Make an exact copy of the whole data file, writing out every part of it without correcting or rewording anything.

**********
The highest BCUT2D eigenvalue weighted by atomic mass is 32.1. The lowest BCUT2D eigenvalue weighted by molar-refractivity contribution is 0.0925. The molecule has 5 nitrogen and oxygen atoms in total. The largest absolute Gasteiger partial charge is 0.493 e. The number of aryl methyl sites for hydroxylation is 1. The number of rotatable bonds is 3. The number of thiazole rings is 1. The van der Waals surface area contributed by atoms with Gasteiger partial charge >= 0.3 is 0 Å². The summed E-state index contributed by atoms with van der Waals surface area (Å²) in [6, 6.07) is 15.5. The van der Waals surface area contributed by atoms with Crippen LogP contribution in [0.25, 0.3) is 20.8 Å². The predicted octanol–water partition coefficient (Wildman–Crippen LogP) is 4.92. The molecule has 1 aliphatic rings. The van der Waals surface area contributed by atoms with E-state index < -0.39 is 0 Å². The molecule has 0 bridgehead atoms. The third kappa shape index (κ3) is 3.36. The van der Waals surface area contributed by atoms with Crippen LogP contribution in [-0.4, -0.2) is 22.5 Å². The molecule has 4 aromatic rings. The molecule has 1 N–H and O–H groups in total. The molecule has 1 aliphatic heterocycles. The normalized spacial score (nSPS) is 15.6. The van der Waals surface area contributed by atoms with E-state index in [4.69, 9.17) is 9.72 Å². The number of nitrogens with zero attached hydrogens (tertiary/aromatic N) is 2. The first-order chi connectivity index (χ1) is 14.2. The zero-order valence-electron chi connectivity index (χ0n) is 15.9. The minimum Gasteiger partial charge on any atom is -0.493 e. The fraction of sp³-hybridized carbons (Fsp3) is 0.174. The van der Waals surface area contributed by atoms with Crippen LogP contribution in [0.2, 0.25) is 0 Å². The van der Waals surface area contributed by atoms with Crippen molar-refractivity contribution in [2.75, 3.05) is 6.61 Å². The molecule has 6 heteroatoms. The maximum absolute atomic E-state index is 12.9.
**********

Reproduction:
The highest BCUT2D eigenvalue weighted by atomic mass is 32.1. The lowest BCUT2D eigenvalue weighted by molar-refractivity contribution is 0.0925. The molecule has 5 nitrogen and oxygen atoms in total. The largest absolute Gasteiger partial charge is 0.493 e. The number of aryl methyl sites for hydroxylation is 1. The number of rotatable bonds is 3. The number of thiazole rings is 1. The van der Waals surface area contributed by atoms with Gasteiger partial charge >= 0.3 is 0 Å². The summed E-state index contributed by atoms with van der Waals surface area (Å²) in [6, 6.07) is 15.5. The van der Waals surface area contributed by atoms with Crippen LogP contribution in [0.25, 0.3) is 20.8 Å². The predicted octanol–water partition coefficient (Wildman–Crippen LogP) is 4.92. The molecule has 1 aliphatic rings. The van der Waals surface area contributed by atoms with E-state index < -0.39 is 0 Å². The molecule has 0 bridgehead atoms. The third kappa shape index (κ3) is 3.36. The van der Waals surface area contributed by atoms with Crippen LogP contribution in [-0.4, -0.2) is 22.5 Å². The molecule has 4 aromatic rings. The molecule has 1 N–H and O–H groups in total. The molecule has 1 aliphatic heterocycles. The normalized spacial score (nSPS) is 15.6. The van der Waals surface area contributed by atoms with E-state index in [4.69, 9.17) is 9.72 Å². The number of nitrogens with zero attached hydrogens (tertiary/aromatic N) is 2. The first-order chi connectivity index (χ1) is 14.2. The zero-order valence-electron chi connectivity index (χ0n) is 15.9. The minimum Gasteiger partial charge on any atom is -0.493 e. The fraction of sp³-hybridized carbons (Fsp3) is 0.174. The van der Waals surface area contributed by atoms with Crippen LogP contribution in [0.2, 0.25) is 0 Å². The van der Waals surface area contributed by atoms with Crippen molar-refractivity contribution in [2.75, 3.05) is 6.61 Å². The molecule has 6 heteroatoms. The maximum absolute atomic E-state index is 12.9.